Journal Information
Vol. 36. Issue. 2.March - April 2016
Pages 89-216
Vol. 36. Issue. 2.March - April 2016
Pages 89-216
Letter to the Editor: Brief Case Reports
Open Access
Barakat syndrome or HDR syndrome: Another association of kidney disease and deafness
Síndrome hipoparathyroidism, deafness and renal displasia o síndrome de Barakat otra asociación de sordera y nefropatía
Patrocinio Rodríguez Beníteza,
Corresponding author

Corresponding author at: Servicio de Nefrología, Hospital General Universitario Gregorio Marañón, C/ Dr. Esquerdo, 46, 28007 Madrid, Spain. Tel.: +34 915868319/915868674.
, María Teresa Jaldo Rodríguezb, Andrés Hernández Coronadoa, Esther Torres Aguileraa, Rosa Meleroa, Alberto Tejedora
a Servicio de Nefrología, Hospital General Universitario Gregorio Marañón, Madrid, Spain
b Servicio de Nefrología, Complejo Hospitalario de Jaén, Jaén, Spain
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Dear Editor,

If a patient has kidney disease and deafness, we think on Alport syndrome, a widespread entity. However, this is not always the case. One of the recent issues of the journal Nefrología included an excellent review of kidney disease in the context of mitochondrial diseases and how nephrologists should suspect this diseases in a nephropathy (tubulopathy or glomerular injury, manifested by kidney failure and proteinuria) which is accompanied by hearing loss or sensorineural deafness.1 In this letter, we present a case of Barakat syndrome or hypoparathyroidism, deafness and renal dysplasia (HDR) syndrome, another disease that should be included in the differential diagnosis of kidney disease and hereditary deafness.2,3

A 32-year-old patient was admitted to the obstetrics department owing to oedema. She was 36 weeks pregnant and the laboratory tests revealed a plasma creatinine at 1.4mg/dl and 6 grams of proteinuria in a 24-h urine collection. Medical history included familial hypoparathyroidism in chronic treatment with vitamin D and calcium carbonate, bilateral sensorineural deafness and left kidney agenesis. With this history, in 2007, she was diagnosed with HDR syndrome. A genetic study demonstrated the presence of the c.431 mutation in the GATA3 gene (gene for the transcription factor GATA3, located in the short arm of chromosome 10). Both the patient and her mother were heterozygous for this mutation. The rest of the family (father, sister and maternal aunt) did not have any clinical manifestations of the syndrome; nevertheless, a molecular genetic study ruled out the presence of this mutation. Prior to pregnancy, the patient had been examined in the urology department as she was a single-kidney patient. She had undergone laboratory testing that showed mild kidney failure with a serum Cr of 1.3mg/dl and proteinuria at 2.8g/day.

Since she did not have HTN, the presence of pre-eclampsia was ruled out, and she was diagnosed with worsening of renal function in a patient with chronic kidney disease (CKD) in pregnancy.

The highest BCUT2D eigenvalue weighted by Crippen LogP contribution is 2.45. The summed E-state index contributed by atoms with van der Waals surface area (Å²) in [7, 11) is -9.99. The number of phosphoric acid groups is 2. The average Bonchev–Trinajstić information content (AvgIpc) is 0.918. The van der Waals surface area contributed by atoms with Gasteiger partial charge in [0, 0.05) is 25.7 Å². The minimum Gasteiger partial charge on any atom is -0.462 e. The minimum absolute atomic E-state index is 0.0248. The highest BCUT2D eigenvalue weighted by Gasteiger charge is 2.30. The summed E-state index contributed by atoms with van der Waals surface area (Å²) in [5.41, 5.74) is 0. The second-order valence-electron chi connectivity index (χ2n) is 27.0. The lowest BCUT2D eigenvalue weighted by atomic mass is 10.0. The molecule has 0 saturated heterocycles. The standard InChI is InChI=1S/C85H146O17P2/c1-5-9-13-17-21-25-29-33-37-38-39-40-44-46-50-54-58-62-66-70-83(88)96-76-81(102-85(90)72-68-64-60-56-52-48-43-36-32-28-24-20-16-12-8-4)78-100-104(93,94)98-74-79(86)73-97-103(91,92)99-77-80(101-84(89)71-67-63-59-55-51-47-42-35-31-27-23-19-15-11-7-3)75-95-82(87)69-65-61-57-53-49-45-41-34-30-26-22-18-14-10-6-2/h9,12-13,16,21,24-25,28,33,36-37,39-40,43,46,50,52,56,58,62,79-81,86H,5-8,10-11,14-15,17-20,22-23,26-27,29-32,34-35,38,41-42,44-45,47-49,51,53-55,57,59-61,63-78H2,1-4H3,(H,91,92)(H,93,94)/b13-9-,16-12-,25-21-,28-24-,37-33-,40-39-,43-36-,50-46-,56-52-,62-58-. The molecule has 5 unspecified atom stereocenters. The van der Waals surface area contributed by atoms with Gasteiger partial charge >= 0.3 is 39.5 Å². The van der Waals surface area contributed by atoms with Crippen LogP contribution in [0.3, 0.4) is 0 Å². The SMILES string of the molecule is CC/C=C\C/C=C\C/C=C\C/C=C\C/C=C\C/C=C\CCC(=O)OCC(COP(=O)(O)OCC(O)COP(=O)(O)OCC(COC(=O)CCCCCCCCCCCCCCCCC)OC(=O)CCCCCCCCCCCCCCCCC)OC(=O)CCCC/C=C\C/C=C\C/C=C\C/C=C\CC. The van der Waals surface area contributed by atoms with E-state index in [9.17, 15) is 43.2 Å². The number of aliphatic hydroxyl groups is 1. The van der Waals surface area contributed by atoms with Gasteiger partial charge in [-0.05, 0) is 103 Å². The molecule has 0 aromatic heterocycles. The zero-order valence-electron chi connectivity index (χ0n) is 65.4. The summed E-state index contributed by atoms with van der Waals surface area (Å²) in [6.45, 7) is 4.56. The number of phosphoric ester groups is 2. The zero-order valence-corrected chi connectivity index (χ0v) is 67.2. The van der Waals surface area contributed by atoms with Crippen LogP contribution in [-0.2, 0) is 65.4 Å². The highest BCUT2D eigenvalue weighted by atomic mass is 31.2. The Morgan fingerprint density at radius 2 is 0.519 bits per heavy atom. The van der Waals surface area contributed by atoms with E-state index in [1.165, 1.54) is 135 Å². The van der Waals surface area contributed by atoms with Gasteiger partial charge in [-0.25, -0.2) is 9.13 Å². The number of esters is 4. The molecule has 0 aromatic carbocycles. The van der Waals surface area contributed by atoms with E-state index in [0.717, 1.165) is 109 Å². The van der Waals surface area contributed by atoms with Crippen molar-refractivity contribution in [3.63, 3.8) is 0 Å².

Given the severe and persistent proteinuria with the progressive decline in kidney function, it was decided to perform a Caesarean section, which proceeded without complications. After birth, she was started on antiproteinuric treatment with enalapril (10mg/day). Currently (2 years after the birth), the patient has stage-3 CKD, with plasma creatinine at 1.7mg/dl, glomerular filtration rate estimated by the MDRD-4 equation at 40ml/min and albuminuria at 74mg/day.

HDR syndrome or Barakat syndrome is a rare autosomal dominant hereditary disease determined by a mutation in the GATA3 gene, a gene located in the short arm of chromosome 10.4 This gene is a transcription factor involved in the embryonic development of the parathyroid glands, kidneys, inner ears, thymus and central nervous system. This syndrome is characterised by the classic triad of familial primary hypoparathyroidism, with the possible occurrence of seizures, as a manifestation of hypocalcaemia, renal dysplasia and various degrees of sensorineural deafness. Most cases are bilateral.5

From a nephrology point of view, it may manifest with hypoplasia, renal dysplasia or agenesis, pyelocalyceal deformity, renal cysts, vesicoureteral reflux, renal tubular acidosis, chronic kidney failure (sometimes requiring renal replacement therapy), haematuria and various degrees of proteinuria. Nephrotic syndrome, which is typically resistant to steroids, may occur. The most common finding on kidney biopsy is focal segmental glomerulosclerosis.6

Treatment is symptomatic and aimed at managing or treating the clinical abnormalities associated with hypoparathyroidism, deafness and kidney disease, essentially, management of proteinuria.

Barakat syndrome is an uncommon cause of proteinuric nephropathy that should be suspected in cases associated with hypoparathyroidism and hereditary sensorineural deafness. Early diagnosis and treatment with renin–angiotensin system blockers may help slow the progression of kidney failure and improve prognosis, which essentially depends on the severity of kidney failure.

Conflicts of interest

The authors have no conflicts of interest to declare.

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Please cite this article as: Rodríguez Benítez P, Jaldo Rodríguez MT, Hernández Coronado A, Torres Aguilera E, Melero R, Tejedor A. Síndrome hipoparathyroidism, deafness and renal displasia o síndrome de Barakat otra asociación de sordera y nefropatía. Nefrologia. 2016;36:188–189.

Copyright © 2016. The Authors
Nefrología (English Edition)

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